Go ahead and replace all the protonnz details with your own, in this case I’m going to use metalnz for our example BP. Make sure to update your location with a two digit country code (NZ, AU, UK, US etc), enter the correct lat/long for your server location. Find it here.
You can also generate a testnet bp.json file here.
Here’s what mine looks like!
Now click Save Change in the top right to save your file. We will probably come back to this file later so remember how to access it.
Now close the editor with the close button top right next to Save Changes.
Now you may have noticed we edited the URL to a couple of images that should be our logo in different sizes, but we haven’t uploaded them yet!
Prepare a logo (should be 1:1 ratio, or square) and save two different sizes as PNG format.
You should have a couple of image files name like this, but swapped with your own bp name.
Now we are going to return to the File Manager in cPanel and make sure we are in the public_html folder.
Create a new folder called bp
Enter that folder then press the Upload button at the top
A new window will open where you can drag your two logo files.
Once that’s done click close the window and go back to the file manager.
Now those two logo files should be in our public_html/bp folder on our server.
You need to make sure that your bp.json file you just created in your testnet folder correctly points to your new logo images.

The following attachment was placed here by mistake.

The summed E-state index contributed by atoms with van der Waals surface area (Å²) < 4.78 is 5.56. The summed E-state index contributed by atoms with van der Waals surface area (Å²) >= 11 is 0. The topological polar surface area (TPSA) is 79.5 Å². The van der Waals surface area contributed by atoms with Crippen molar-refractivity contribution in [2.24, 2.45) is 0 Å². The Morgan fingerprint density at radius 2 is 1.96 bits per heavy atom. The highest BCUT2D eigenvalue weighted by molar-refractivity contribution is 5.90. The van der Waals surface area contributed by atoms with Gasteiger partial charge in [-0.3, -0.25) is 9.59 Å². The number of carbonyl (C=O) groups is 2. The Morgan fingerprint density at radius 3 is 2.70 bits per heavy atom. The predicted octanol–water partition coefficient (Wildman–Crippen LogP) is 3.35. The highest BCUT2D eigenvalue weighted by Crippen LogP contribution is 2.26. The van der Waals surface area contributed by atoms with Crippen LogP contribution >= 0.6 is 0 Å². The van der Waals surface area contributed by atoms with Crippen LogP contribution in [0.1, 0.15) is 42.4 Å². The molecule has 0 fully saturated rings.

You can edit the bp.json file again to make sure the URLs are correct.
Check the logo_256 and logo_1024 fields.
Great work, now you have your bp.json file in your testnet folder on your server and we can update the smart contract to pick up the correct URL.
Let’s go back to the regprod action we completed earlier on protonscan.
Or visit this link below…
It will take us to the eosio smart contract where we can select an action, in this case it will be regproducer that registers our account as a block producer again, but this time we will submit with a slightly different URL.
Enter your BP account name under producer (in my case it’s metalnz)
Enter your producer_key from earlier and your country ISO code you found earlier.
Now this time, under URL we want to add a /testnet to the end like so…
Submit Transaction and authorize with your WebAuth wallet.
Let’s go back to the protonscan.io homepage and see if our logo has updated.
It may take up to an hour or so for this to update.
If after you’ve done all this and your website still isn’t loading and you followed this tutorial exactly. Check your domains list in namecheap and make sure that the NAMESERVERS setting is set to Namecheap Web Hosting DNS